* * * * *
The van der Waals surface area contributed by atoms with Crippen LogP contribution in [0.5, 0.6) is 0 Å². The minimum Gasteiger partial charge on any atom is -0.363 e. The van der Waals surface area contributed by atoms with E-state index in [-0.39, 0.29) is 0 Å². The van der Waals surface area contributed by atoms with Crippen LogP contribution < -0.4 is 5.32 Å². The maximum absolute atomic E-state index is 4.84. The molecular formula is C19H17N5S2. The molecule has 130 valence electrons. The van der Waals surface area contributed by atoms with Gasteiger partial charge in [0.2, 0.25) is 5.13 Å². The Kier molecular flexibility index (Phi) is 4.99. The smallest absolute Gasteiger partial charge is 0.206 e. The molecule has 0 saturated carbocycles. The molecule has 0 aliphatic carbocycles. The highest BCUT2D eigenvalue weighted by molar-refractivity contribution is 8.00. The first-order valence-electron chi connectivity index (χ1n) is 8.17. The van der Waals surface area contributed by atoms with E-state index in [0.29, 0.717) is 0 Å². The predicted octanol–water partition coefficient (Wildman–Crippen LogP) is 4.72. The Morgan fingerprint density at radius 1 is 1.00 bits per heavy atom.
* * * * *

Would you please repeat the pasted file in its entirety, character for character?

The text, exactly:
The van der Waals surface area contributed by atoms with Crippen LogP contribution in [0.5, 0.6) is 0 Å². The minimum Gasteiger partial charge on any atom is -0.363 e. The van der Waals surface area contributed by atoms with E-state index in [-0.39, 0.29) is 0 Å². The van der Waals surface area contributed by atoms with Crippen LogP contribution < -0.4 is 5.32 Å². The maximum absolute atomic E-state index is 4.84. The molecular formula is C19H17N5S2. The molecule has 130 valence electrons. The van der Waals surface area contributed by atoms with Gasteiger partial charge in [0.2, 0.25) is 5.13 Å². The Kier molecular flexibility index (Phi) is 4.99. The smallest absolute Gasteiger partial charge is 0.206 e. The molecule has 0 saturated carbocycles. The molecule has 0 aliphatic carbocycles. The highest BCUT2D eigenvalue weighted by molar-refractivity contribution is 8.00. The first-order valence-electron chi connectivity index (χ1n) is 8.17. The van der Waals surface area contributed by atoms with E-state index in [0.29, 0.717) is 0 Å². The predicted octanol–water partition coefficient (Wildman–Crippen LogP) is 4.72. The Morgan fingerprint density at radius 1 is 1.00 bits per heavy atom.